Conflicts & War

With IMF loan locked in, Ukraine can direct state funds to war effort

By Rostyslav Averchuk

Lviv, Ukraine, Apr 4 (EFE).- Bolstered by the recently approved $15.6 billion International Monetary Fund loan program, Ukraine is now better equipped to meet the unprecedented expenditure needs required to cover its war effort and fulfill social obligations, despite the hit its economy has taken from the Russian invasion.

Ukraine’s foreign exchange reserves have reached $32 billion for the first time since 2010 after the country received the first $2.7 billion tranche of IMF money on Monday, the first deputy head of the country’s central bank Kateryna Rozkhova said.

Mykhailo Demkiv, financial analyst at the ICU investment company, told Efe that Ukraine’s “needs for 2023” were now “pretty much” covered.

Yet the role of the IMF loan program, which foresees the provision of $4.5 billion in loans in 2023 and $11.1 billion in 2024, is not limited to providing additional funding.

“It is going to serve as an assurance for major funders of Ukraine, such as the United States and the European Union, that the money of their taxpayers is going to be spent efficiently in Ukraine,” Demkiv added.

The IMF funds will help Ukraine fund its healthcare, education and other non-military expenditures. Kyiv has also pledged to enforce a number of measures to ensure budget and financial stability.

The IMF’s New Extended Fund Facility Arrangement is part of a support package worth some $115 billion promised to Ukraine by international donors.

The EU is also committed to providing 1.5 billion euros in loans each month in 2023, while the US has pledged to provide at least $7.4 billion by September.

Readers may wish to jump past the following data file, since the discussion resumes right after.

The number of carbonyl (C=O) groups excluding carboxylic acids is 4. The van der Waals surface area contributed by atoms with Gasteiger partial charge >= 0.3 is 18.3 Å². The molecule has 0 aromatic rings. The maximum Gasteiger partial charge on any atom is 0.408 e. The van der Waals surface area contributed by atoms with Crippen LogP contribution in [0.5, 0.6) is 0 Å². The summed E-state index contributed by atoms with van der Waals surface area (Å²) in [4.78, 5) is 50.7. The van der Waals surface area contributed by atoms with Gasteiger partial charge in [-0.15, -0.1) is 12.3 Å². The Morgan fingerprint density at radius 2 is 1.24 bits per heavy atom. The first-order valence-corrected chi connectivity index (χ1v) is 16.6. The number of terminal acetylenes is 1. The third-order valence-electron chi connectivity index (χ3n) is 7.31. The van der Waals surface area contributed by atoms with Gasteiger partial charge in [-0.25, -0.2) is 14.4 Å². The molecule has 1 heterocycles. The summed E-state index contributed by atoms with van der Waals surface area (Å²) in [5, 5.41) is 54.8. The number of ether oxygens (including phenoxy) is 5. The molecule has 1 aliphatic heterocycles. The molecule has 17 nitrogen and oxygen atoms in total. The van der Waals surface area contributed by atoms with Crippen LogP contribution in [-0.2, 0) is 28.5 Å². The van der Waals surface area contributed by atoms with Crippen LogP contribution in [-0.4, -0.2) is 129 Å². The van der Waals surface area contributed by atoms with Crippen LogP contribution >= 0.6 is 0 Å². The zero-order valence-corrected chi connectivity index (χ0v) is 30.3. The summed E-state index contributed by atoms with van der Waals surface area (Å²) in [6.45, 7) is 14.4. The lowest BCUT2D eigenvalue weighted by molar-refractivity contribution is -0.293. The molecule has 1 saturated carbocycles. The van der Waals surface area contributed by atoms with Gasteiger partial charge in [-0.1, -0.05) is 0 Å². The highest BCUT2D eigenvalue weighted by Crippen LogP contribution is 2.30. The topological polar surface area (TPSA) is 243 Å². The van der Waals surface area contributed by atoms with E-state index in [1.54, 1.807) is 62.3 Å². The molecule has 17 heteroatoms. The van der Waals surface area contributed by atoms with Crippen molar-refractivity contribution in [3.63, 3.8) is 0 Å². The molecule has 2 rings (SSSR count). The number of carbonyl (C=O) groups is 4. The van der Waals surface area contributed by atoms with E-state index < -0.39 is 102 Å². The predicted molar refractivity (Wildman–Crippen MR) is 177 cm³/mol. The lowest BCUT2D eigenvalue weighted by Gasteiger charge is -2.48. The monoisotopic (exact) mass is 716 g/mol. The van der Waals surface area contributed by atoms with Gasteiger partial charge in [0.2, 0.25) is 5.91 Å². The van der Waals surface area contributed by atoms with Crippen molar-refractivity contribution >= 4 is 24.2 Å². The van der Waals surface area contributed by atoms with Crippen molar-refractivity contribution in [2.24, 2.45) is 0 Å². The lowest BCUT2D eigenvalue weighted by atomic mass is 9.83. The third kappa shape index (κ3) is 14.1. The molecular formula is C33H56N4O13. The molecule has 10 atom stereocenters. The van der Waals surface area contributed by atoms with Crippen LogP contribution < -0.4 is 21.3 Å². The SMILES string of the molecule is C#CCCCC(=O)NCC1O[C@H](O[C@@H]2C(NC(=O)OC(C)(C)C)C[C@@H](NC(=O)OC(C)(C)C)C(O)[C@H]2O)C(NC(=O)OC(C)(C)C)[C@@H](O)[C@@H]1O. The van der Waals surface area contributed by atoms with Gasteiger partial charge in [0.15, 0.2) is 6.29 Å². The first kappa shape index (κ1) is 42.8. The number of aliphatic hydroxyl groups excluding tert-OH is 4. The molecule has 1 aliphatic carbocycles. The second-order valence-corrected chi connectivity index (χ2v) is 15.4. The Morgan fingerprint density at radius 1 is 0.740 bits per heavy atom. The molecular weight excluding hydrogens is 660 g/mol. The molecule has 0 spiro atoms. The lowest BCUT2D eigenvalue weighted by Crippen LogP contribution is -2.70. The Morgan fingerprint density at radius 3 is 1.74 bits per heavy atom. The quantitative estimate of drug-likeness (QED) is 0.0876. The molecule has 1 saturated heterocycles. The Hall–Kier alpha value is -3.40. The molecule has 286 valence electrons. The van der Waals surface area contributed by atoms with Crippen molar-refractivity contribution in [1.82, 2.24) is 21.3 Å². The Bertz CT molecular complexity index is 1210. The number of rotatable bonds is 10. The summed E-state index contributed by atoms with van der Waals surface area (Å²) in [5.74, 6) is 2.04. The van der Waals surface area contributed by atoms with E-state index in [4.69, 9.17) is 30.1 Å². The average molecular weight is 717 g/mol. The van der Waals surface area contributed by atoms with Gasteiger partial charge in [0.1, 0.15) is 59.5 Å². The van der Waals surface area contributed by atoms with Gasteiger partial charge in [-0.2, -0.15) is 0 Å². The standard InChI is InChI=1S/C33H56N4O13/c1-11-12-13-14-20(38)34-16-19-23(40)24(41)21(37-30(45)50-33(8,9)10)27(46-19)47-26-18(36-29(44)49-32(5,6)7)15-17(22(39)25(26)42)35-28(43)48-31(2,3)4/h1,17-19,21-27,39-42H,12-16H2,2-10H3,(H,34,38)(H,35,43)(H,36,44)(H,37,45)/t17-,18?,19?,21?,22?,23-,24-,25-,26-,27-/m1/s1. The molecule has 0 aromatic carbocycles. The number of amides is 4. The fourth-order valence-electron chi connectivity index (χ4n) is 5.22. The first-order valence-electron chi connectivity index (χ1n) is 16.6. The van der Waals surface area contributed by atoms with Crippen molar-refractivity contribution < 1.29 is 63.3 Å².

With external funding covering its non-military expenses, Ukraine has been able to direct its state revenue to funding its war effort.

The share of defense expenditures has been roughly equal to half all its expenditures in the first months of the year and is now set to rise even further as active warfare is not expected to end in 2023.

Two weeks ago, Ukraine’s parliament voted to increase state defense expenditures by more than half a trillion UAH (about $14 billion) in 2023.

This covers soldier salaries, training and the purchase of technology such as drones.

In the first three months of 2023, the gap between state revenues and expenditures amounted to $6 billion (just under 30% of all expenditures). More than two thirds of borrowing had an external origin, including €4.5 billion of macrofinancial aid from the EU, while the country also received a $1.25 billion grant from the US.

The rest has been covered by the acquisition of domestic bonds by the country’s commercial banks, which have accumulated additional liquidity due to soldiers having little chance to spend their salaries.

This stands in contrast with much of 2022 when external funding was still insufficient and unpredictable, said Demkiv.

Domestic bonds were purchased directly by the National Bank then, which created additional inflationary pressure.

Ukraine’s memorandum with the IMF foresees instead that it would revert to this practice, equivalent to “printing money,” only as a measure of last resort.

After consumer prices rose by a hefty 26.6% in 2022, inflation is predicted to stay below 20% in 2023, with the central bank maintaining its key interest rate at 25% after a sharp raise last June.

Although the expected rise of debt-to-GDP ratio from some 50% in 2021 to about 90% in 2023 would normally cause preoccupation, loan terms have been largely favorable for the country, which has fighting for its very survival.

Related Articles

Back to top button